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I recently saw a post about the functionality of the idTech 6 engine, which brought this suggestion to my attention. It's actually a simple and trivial improvement, although I can imagine people missing it and not thinking about its absence. Also keep in mind I don't know the lighting code of TDM, and everything I say is purely out of observation. Like most engines that use dynamic lighting, TDM tends to have considerable performance issues when a lot of lights are rendered at once. This is often because of shadows and possibly other calculations. A common way to prevent extra computation in the renderer is caching all lights, and only updating each one when necessary. Meaning either the light itself has moved, or something is moving in front of the light. If both the light and the geometry it affects are static, there is nothing to recalculate, which offers a significant performance boost. TDM has a serious problem here: Even if the engine already knows how to cache lights, every torch has a moving light source! If you look closely at a torch, you'll notice its shadows constantly bob around. While this makes sense aesthetically, it also means that light will be recalculated each frame... even if the torch is mounted on a wall and no physical object or NPC is currently moving within its radius. Since most maps use torches and have areas where characters don't walk in front of them, I see a notable performance improvement being lost here. My personal suggestion: First of all, does idTech 4 support light caching for static lights + geometry to begin with? If somehow the original engine didn't have that, I definitely think it should be patched in! Once that's solved, I believe moving light sources for flame based lights should be controlled by a cvar; If people are okay with the performance loss, they can enable that to get bobbing shadows... if not, disable to allow torch lights to be cached and improve overall FPS. An idea to compensate for the visual loss: Can't we use an animated light texture to simulate moving flames altogether, as well as pulsating brightness? The light bobbing looks pretty extreme anyway: In real life, candles have a smooth flame that casts a neat shadow, and shadows don't always move that chaotically even when it's a noisier flame like a campfire.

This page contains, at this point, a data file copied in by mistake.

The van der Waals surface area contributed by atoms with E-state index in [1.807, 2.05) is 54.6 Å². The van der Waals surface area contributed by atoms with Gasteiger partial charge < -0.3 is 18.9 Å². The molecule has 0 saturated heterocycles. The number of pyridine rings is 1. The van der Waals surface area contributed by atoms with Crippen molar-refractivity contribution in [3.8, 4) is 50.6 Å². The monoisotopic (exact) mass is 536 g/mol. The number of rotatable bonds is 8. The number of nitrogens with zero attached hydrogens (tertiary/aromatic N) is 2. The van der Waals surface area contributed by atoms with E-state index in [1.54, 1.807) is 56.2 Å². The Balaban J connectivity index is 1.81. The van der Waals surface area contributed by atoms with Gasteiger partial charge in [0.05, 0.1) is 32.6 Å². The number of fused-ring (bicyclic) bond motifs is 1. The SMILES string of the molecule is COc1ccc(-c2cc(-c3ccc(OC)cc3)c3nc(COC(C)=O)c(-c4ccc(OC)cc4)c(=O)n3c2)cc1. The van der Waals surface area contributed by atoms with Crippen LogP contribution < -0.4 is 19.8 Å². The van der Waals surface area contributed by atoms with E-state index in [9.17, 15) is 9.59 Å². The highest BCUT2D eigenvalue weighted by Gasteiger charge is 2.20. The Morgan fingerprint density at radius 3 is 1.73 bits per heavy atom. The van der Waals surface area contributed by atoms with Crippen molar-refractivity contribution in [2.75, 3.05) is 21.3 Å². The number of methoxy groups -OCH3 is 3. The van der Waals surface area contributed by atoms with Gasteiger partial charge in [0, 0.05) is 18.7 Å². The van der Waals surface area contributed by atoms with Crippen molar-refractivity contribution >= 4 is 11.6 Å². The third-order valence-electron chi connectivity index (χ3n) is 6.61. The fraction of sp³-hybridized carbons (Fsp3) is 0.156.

Basically I'm curious who is aware of LOD models in TDM. If you guys realize we have them. If so, do you use them? Do you know where they are? Can we find a better way to manage them so authors can use them easily?